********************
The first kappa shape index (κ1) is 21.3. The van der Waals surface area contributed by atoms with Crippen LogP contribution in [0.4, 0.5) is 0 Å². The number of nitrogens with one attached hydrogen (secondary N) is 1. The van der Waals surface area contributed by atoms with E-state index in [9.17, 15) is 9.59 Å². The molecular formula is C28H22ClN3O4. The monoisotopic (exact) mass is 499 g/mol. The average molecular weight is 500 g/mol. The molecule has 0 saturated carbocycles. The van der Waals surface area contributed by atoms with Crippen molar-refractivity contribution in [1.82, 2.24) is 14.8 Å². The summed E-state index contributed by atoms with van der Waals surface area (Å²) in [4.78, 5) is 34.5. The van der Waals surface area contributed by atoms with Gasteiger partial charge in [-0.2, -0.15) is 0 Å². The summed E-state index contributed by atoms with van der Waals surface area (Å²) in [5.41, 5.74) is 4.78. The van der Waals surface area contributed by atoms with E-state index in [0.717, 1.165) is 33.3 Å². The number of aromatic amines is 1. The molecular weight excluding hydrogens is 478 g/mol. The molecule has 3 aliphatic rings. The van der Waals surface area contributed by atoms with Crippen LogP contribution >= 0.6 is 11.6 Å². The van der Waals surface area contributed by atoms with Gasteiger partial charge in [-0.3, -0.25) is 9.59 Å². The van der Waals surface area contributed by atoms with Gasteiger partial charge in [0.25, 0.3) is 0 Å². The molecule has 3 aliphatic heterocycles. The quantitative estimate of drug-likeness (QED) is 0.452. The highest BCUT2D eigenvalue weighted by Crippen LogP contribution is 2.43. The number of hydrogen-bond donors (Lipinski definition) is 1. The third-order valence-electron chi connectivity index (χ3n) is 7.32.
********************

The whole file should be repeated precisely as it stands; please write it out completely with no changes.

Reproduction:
The first kappa shape index (κ1) is 21.3. The van der Waals surface area contributed by atoms with Crippen LogP contribution in [0.4, 0.5) is 0 Å². The number of nitrogens with one attached hydrogen (secondary N) is 1. The van der Waals surface area contributed by atoms with E-state index in [9.17, 15) is 9.59 Å². The molecular formula is C28H22ClN3O4. The monoisotopic (exact) mass is 499 g/mol. The average molecular weight is 500 g/mol. The molecule has 0 saturated carbocycles. The van der Waals surface area contributed by atoms with Crippen molar-refractivity contribution in [1.82, 2.24) is 14.8 Å². The summed E-state index contributed by atoms with van der Waals surface area (Å²) in [4.78, 5) is 34.5. The van der Waals surface area contributed by atoms with Gasteiger partial charge in [-0.2, -0.15) is 0 Å². The summed E-state index contributed by atoms with van der Waals surface area (Å²) in [5.41, 5.74) is 4.78. The van der Waals surface area contributed by atoms with E-state index in [0.717, 1.165) is 33.3 Å². The number of aromatic amines is 1. The molecular weight excluding hydrogens is 478 g/mol. The molecule has 3 aliphatic rings. The van der Waals surface area contributed by atoms with Crippen LogP contribution >= 0.6 is 11.6 Å². The van der Waals surface area contributed by atoms with Gasteiger partial charge in [-0.3, -0.25) is 9.59 Å². The van der Waals surface area contributed by atoms with Gasteiger partial charge in [0.25, 0.3) is 0 Å². The molecule has 3 aliphatic heterocycles. The quantitative estimate of drug-likeness (QED) is 0.452. The highest BCUT2D eigenvalue weighted by Crippen LogP contribution is 2.43. The number of hydrogen-bond donors (Lipinski definition) is 1. The third-order valence-electron chi connectivity index (χ3n) is 7.32.